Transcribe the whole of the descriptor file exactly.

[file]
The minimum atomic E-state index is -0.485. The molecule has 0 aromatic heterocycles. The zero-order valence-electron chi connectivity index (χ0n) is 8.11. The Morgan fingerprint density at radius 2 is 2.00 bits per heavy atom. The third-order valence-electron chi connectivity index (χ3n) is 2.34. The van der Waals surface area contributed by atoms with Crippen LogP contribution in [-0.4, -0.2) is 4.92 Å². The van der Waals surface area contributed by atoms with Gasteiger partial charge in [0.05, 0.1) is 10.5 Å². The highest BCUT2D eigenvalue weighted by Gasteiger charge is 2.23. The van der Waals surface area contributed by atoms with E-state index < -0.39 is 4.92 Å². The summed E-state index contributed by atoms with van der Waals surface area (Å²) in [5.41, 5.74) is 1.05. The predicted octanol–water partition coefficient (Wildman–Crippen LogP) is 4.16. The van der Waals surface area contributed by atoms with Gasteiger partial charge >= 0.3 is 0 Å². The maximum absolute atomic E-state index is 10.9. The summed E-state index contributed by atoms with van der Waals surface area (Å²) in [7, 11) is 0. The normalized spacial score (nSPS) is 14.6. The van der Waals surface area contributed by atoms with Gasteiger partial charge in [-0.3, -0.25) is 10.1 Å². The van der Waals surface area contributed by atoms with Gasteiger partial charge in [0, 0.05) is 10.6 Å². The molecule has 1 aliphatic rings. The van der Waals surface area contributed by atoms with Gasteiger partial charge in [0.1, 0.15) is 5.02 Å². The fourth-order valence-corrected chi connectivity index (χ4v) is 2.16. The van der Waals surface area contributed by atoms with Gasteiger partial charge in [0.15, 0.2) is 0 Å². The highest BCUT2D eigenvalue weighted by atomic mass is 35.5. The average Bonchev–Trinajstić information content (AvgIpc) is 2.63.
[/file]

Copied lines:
The minimum atomic E-state index is -0.485. The molecule has 0 aromatic heterocycles. The zero-order valence-electron chi connectivity index (χ0n) is 8.11. The Morgan fingerprint density at radius 2 is 2.00 bits per heavy atom. The third-order valence-electron chi connectivity index (χ3n) is 2.34. The van der Waals surface area contributed by atoms with Crippen LogP contribution in [-0.4, -0.2) is 4.92 Å². The van der Waals surface area contributed by atoms with Gasteiger partial charge in [0.05, 0.1) is 10.5 Å². The highest BCUT2D eigenvalue weighted by Gasteiger charge is 2.23. The van der Waals surface area contributed by atoms with E-state index < -0.39 is 4.92 Å². The summed E-state index contributed by atoms with van der Waals surface area (Å²) in [5.41, 5.74) is 1.05. The predicted octanol–water partition coefficient (Wildman–Crippen LogP) is 4.16. The van der Waals surface area contributed by atoms with Gasteiger partial charge >= 0.3 is 0 Å². The maximum absolute atomic E-state index is 10.9. The summed E-state index contributed by atoms with van der Waals surface area (Å²) in [7, 11) is 0. The normalized spacial score (nSPS) is 14.6. The van der Waals surface area contributed by atoms with Gasteiger partial charge in [-0.3, -0.25) is 10.1 Å². The van der Waals surface area contributed by atoms with Gasteiger partial charge in [0, 0.05) is 10.6 Å². The molecule has 1 aliphatic rings. The van der Waals surface area contributed by atoms with Gasteiger partial charge in [0.1, 0.15) is 5.02 Å². The fourth-order valence-corrected chi connectivity index (χ4v) is 2.16. The van der Waals surface area contributed by atoms with Gasteiger partial charge in [0.15, 0.2) is 0 Å². The highest BCUT2D eigenvalue weighted by atomic mass is 35.5. The average Bonchev–Trinajstić information content (AvgIpc) is 2.63.